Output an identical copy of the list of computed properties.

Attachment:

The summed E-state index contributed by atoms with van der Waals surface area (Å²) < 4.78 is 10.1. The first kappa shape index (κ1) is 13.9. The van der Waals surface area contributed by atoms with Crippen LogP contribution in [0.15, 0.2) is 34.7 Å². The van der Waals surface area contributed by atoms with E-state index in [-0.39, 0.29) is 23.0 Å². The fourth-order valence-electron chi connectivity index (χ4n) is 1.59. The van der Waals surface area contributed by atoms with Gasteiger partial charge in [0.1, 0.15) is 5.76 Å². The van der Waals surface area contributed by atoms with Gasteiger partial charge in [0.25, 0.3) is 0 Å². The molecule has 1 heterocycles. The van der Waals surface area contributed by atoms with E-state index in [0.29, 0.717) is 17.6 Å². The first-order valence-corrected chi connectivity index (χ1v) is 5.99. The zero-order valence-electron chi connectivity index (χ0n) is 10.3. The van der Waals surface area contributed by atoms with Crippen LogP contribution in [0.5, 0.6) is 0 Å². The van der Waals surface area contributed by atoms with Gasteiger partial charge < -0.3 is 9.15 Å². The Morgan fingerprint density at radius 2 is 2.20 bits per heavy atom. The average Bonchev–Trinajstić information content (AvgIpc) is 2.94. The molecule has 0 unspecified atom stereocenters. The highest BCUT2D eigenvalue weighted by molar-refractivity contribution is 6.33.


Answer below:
The summed E-state index contributed by atoms with van der Waals surface area (Å²) < 4.78 is 10.1. The first kappa shape index (κ1) is 13.9. The van der Waals surface area contributed by atoms with Crippen LogP contribution in [0.15, 0.2) is 34.7 Å². The van der Waals surface area contributed by atoms with E-state index in [-0.39, 0.29) is 23.0 Å². The fourth-order valence-electron chi connectivity index (χ4n) is 1.59. The van der Waals surface area contributed by atoms with Gasteiger partial charge in [0.1, 0.15) is 5.76 Å². The van der Waals surface area contributed by atoms with Gasteiger partial charge in [0.25, 0.3) is 0 Å². The molecule has 1 heterocycles. The van der Waals surface area contributed by atoms with E-state index in [0.29, 0.717) is 17.6 Å². The first-order valence-corrected chi connectivity index (χ1v) is 5.99. The zero-order valence-electron chi connectivity index (χ0n) is 10.3. The van der Waals surface area contributed by atoms with Crippen LogP contribution in [0.5, 0.6) is 0 Å². The van der Waals surface area contributed by atoms with Gasteiger partial charge < -0.3 is 9.15 Å². The Morgan fingerprint density at radius 2 is 2.20 bits per heavy atom. The average Bonchev–Trinajstić information content (AvgIpc) is 2.94. The molecule has 0 unspecified atom stereocenters. The highest BCUT2D eigenvalue weighted by molar-refractivity contribution is 6.33.